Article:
One of the more remarkable characteristics of Tucson's thriving theater scene is the widespread emphasis on the development and production of new plays.
Several theaters make it a point to produce at least one brand-spanking-new play each season. Now there is a theater group whose mission is to produce only new plays. If you can get past the rather precious acronym—TADA!—the Tucson Alliance of Dramatic Artists shows promise as an exciting addition to the performing arts in Tucson.
The brainchild of artistic director Sheldon Metz, a long-time theater practitioner who moved to Tucson five years ago, TADA was conceived in 2010 while Metz was watching the Tony Awards on television.
"I realized that 60 percent of the shows on Broadway are recycled. We're doing revisions of old musicals. Some are re-writing their scripts to update them. But I felt like there is plenty of talent out there. But they're not getting produced."
So Metz put his head together with some other Tucson theater folk, and came up with the idea of an organization to encourage playwrights across the country by soliciting new scripts and then choosing a small number to receive staged readings here in Tucson. Then from those, one would be chosen, based on feedback from audiences, to be given a full production the following summer.
Last summer, TADA! presented a version of what the organization hopes to do. The plays of six Tucsonans who Metz knew were given readings over two nights to audiences of around 120 each night. But TADA! had already begun the process of what is resulting in this summer's series of four new play staged readings.
A call went out nationally for submissions of new plays. "We received 52 scripts from Maine to Hawaii over eight months," says Metz. "Eleven people pre-read those scripts and we narrowed it down to nine finalists. Then we had three new people—who hadn't read any of the scripts—read those nine scripts and evaluate them, and we came to the four finalists: two writers from New York, one from Florida and one from Pennsylvania. One of them, Hal Corley, has actually won five Emmy's. We had no idea, because they were blind readings, that all four of these writers are award-winning playwrights and published writers of books and plays."
So these are the plays being given staged readings this summer. One, The Christian Way, by Kris Bauske, was presented in May. The others will be presented over the summer months.
"Kris actually flew out here to see the reading. The audience loved it, and she thought it was much better than the small reading she had back home.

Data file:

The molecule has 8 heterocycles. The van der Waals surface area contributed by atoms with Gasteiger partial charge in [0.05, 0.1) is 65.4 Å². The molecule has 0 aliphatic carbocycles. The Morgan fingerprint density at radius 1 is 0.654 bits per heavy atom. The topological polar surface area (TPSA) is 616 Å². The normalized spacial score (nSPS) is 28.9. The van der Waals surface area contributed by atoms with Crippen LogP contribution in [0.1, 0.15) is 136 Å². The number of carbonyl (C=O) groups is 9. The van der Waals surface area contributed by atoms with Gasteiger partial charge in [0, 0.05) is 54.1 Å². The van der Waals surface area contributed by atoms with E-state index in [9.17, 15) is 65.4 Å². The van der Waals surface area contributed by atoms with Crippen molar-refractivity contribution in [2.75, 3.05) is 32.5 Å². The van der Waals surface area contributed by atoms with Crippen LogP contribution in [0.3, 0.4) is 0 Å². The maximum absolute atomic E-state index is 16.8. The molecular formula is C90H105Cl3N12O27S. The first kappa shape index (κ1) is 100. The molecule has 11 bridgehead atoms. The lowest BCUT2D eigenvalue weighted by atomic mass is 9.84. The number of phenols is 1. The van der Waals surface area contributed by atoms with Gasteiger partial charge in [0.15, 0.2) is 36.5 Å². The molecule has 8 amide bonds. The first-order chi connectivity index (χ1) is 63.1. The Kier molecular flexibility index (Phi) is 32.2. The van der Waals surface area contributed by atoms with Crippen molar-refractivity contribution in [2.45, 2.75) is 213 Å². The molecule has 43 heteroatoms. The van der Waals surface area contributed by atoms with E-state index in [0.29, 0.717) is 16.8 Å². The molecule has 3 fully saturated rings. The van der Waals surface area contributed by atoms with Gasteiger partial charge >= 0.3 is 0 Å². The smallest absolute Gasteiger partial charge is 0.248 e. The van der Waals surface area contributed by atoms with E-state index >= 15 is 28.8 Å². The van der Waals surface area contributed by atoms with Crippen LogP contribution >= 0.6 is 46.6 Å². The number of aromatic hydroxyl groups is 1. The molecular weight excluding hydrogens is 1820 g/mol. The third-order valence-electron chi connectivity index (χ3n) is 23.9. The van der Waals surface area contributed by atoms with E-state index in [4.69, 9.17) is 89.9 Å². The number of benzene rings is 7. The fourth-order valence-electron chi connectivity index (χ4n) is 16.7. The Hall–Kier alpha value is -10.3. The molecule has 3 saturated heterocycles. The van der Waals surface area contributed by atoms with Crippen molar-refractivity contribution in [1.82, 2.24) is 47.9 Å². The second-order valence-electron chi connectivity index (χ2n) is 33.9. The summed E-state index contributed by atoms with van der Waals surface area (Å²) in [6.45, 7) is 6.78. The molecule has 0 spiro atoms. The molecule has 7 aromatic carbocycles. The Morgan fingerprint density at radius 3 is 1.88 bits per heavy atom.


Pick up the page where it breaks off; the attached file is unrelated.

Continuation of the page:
"We'll have a questionnaire for the audience for each show, as well as a talk-back. The talk-back for Kris' play lasted 50 minutes. Nobody left. She got some very interesting feedback."
The submission call has already gone out for plays which will be given readings next summer. "We started this year's contest a couple of weeks ago and it will run through Sept. 1. And we've already got 64 scripts—in two weeks!" Metz says they're not charging a submission fee yet, but probably will later on, in the $25 or $30 range.
Next up in the series is Hal Corley, Jr.'s play, Eight Fourteen. Longtime Tucsonan Esther Almazan is directing.
"The play is based on the actual event of the blackout (in the New York area) that happened two years after Sept. 11 (on Aug. 14). No one knows what's going on and everyone thinks it's a terrorist attack again. Subways are shut down; people are trapped and can't get home. They are sort of having a PTSD moment of reliving the attack. Even after it was declared just a blackout, people still thought it was an attack and they were being told that it wasn't just to keep them calm.
"It's kind of an amazing monster of a play. It's got more than 25 characters in it and it's supposed to be done with just nine actors, but we ended up adding one because we just couldn't figure out how to do it with nine, so we have 10. I've had a lot of help from Hal Corley himself. He's pretty wonderful. He's written long emails talking about how we can do it and how he envisions it being staged. He knows it's a difficult process with this many characters."
The play is presentational in style, with the actors coming on stage as a company to tell the story. "It is a staged reading—not a sit-down reading, so the actors have scripts in their hands, but they're changing costume pieces and moving set pieces. I was fortunate enough to get a good cast and we've been able to work together to get some tricky things figured out."
In July, Emmett, Down in My Heart by Clare Coss will be presented with Metz as the director. Its focus is on some of the fallout from the actual 1955 torture and murder of black teenager, Emmett Till. August's presentation will be Love Conquers, written by Sharon Talbot and directed by Vince Flynn. All shows will be at 7 p.m. in the Hotel Congress' Copper Hall, and admission is free.
Almazan, herself a playwright, agrees with Metz that it's important to encourage new voices in the theater, particularly for women, who have traditionally been very under-presented in the field. Metz has said that the only real requirement for the submitted plays is that they be "relevant." Says Almazan, "To me, relevance means we need to experience how we are all connected through the issues of the plays."